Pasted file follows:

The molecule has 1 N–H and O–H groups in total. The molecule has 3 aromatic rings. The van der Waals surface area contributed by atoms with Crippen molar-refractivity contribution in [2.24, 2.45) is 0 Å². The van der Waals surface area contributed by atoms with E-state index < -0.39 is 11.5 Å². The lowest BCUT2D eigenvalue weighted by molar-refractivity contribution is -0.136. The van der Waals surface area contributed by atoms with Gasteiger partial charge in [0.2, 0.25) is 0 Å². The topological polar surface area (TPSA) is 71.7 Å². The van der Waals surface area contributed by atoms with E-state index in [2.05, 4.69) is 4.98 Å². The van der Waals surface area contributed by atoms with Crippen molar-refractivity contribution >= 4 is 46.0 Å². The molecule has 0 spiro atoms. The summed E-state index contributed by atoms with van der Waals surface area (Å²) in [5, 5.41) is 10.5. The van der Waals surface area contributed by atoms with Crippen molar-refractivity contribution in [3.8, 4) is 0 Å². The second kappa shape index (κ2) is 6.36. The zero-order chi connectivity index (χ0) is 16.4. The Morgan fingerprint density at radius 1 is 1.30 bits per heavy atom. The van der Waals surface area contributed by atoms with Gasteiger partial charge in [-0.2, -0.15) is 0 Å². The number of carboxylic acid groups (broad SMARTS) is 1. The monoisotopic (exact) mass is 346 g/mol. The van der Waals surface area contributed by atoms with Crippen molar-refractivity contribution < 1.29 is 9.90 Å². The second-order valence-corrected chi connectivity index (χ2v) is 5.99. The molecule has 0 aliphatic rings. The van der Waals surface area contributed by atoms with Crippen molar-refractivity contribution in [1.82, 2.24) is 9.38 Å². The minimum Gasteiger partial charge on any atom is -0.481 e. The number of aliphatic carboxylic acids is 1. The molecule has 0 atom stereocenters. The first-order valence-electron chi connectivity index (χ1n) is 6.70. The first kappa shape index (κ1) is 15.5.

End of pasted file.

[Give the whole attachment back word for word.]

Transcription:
The molecule has 1 N–H and O–H groups in total. The molecule has 3 aromatic rings. The van der Waals surface area contributed by atoms with Crippen molar-refractivity contribution in [2.24, 2.45) is 0 Å². The van der Waals surface area contributed by atoms with E-state index < -0.39 is 11.5 Å². The lowest BCUT2D eigenvalue weighted by molar-refractivity contribution is -0.136. The van der Waals surface area contributed by atoms with Gasteiger partial charge in [0.2, 0.25) is 0 Å². The topological polar surface area (TPSA) is 71.7 Å². The van der Waals surface area contributed by atoms with E-state index in [2.05, 4.69) is 4.98 Å². The van der Waals surface area contributed by atoms with Crippen molar-refractivity contribution >= 4 is 46.0 Å². The molecule has 0 spiro atoms. The summed E-state index contributed by atoms with van der Waals surface area (Å²) in [5, 5.41) is 10.5. The van der Waals surface area contributed by atoms with Crippen molar-refractivity contribution in [3.8, 4) is 0 Å². The second kappa shape index (κ2) is 6.36. The zero-order chi connectivity index (χ0) is 16.4. The Morgan fingerprint density at radius 1 is 1.30 bits per heavy atom. The van der Waals surface area contributed by atoms with Gasteiger partial charge in [-0.2, -0.15) is 0 Å². The number of carboxylic acid groups (broad SMARTS) is 1. The monoisotopic (exact) mass is 346 g/mol. The van der Waals surface area contributed by atoms with Crippen molar-refractivity contribution < 1.29 is 9.90 Å². The second-order valence-corrected chi connectivity index (χ2v) is 5.99. The molecule has 0 aliphatic rings. The van der Waals surface area contributed by atoms with Crippen molar-refractivity contribution in [1.82, 2.24) is 9.38 Å². The minimum Gasteiger partial charge on any atom is -0.481 e. The number of aliphatic carboxylic acids is 1. The molecule has 0 atom stereocenters. The first-order valence-electron chi connectivity index (χ1n) is 6.70. The first kappa shape index (κ1) is 15.5.